The changes to the NDP constitution preamble may seem harmless and insignificant. They have been initiated to soften the NDP image, to make the party appear less threatening, less “radical”, more “business friendly”. It may work in today’s world, appealing only to the young or the ignorant, the know-nothings, the kind of people who haven’t a clue and swallow everything that the likes of Harper have to offer. Ignoring evidence and science, Harper appeals to the basest instincts in us preying on our fears and ignorance when it comes to crime and panders to the worst in us when he attacks the unemployed, the mentally ill, and refugee claimants as abusers of Canadian generosity. And it may work for those who turn on a dime to a famous name and a younger more attractive package. For the bubble-headed know-nothings, it’s glitz and noise that’s important, not what the package has to offer or to say. Appealing to such may be good for votes but not much else. Those voters are thoughtless and reckless and cannot be relied upon. The NDP would do better to seek the thoughtful constituent, the voter who wants to be informed, who is willing to try something new provided he is given enough reason to do so. Appealing to the lowest in us may get you elected, but don’t we already have enough of that with Harper and anti-Democratic crowd.

There is nothing wrong with the NDP or any party reaching out in hopes of attracting more supporters. What is wrong is a party that sells itself short to do so. It is dishonest and disrespectful of members. It also does little to respect those thoughtful supporters it hopes to gain. Instead of distancing itself from its Socialist roots, the party should embrace and celebrate it and set about educating the public about what it means to be a New Democrat and a Socialist.

It’s a mug’s game to pretend to be what you are not. It only works for the ignorant and uninformed or truly stupid. This “do-anything-to-win” attitude belongs to the likes of Harper and his fellow snake oil salesmen. For him and his gang, no dirty trick is too dirty, too low, or too vile not to be used. A day after Justin Trudeau was elected as Liberal leader we were treated to an example of this with attack ads on the young man. One of the ads was simply silly and reveals a Conservative party that is unimaginative and desperate. But the other was far, far more serious because the ad was a complete and utter lie of the same vile tripe used against Stéphane Dion and Michael Ignatieff. It was from an old file depicting a young Justin Trudeau speaking on something his father had said. It was offensive and it was an absolute distortion. And it was deliberate. But that is how Harper and his gang of knaves work. He believes in the market and he is convinced that voters are really, really stupid. Thus far, on the last, the voters have proven him right.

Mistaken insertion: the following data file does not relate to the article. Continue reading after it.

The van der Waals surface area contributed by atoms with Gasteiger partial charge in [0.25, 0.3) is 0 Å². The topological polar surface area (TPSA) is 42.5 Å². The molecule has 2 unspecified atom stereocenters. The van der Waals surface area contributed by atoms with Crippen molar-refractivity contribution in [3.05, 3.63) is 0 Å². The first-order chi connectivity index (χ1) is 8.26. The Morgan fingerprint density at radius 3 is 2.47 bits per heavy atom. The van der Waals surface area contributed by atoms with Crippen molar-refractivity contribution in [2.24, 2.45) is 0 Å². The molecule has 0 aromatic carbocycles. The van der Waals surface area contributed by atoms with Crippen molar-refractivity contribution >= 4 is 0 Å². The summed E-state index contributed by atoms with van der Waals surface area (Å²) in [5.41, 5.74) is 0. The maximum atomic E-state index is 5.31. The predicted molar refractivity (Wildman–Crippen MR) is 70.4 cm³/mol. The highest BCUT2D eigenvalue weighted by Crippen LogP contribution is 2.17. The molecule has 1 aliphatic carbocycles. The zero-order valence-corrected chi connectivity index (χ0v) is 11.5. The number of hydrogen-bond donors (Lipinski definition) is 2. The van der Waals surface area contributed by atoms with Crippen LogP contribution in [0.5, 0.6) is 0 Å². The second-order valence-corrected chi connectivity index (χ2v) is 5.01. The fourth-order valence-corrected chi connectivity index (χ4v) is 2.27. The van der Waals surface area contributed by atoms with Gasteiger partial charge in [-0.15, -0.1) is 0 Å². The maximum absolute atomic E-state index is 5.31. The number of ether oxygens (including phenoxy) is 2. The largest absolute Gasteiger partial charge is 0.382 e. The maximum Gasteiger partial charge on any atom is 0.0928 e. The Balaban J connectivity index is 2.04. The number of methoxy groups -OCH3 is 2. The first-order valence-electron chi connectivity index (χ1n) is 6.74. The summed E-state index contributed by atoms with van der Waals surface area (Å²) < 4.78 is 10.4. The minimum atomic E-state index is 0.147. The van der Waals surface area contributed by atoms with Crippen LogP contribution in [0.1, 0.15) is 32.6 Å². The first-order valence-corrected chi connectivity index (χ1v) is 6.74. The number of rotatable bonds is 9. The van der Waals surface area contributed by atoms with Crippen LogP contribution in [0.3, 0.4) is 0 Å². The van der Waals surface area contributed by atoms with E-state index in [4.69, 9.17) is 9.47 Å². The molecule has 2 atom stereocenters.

Eventually, the electorate will have enough of Harper and gang and will throw them into the garbage bin of history where they belong. But where will the NDP end?

Why would anyone now vote for it? Moving to the centre may earn it more votes, but it is a diminished party, a party that has compromised itself. It appears the NDP no longer wishes to stand fast with its old supporters. For years, the NDP accomplished much without getting elected. No doubt it could accomplish more if it became the governing party. But what price should it pay for that end? For years, the NDP had drifted more and more to the right. For this writer, it has become increasingly more difficult to vote for it. Now, it is almost impossible. Holding one’s nose is hardly satisfactory.

%d bloggers like this: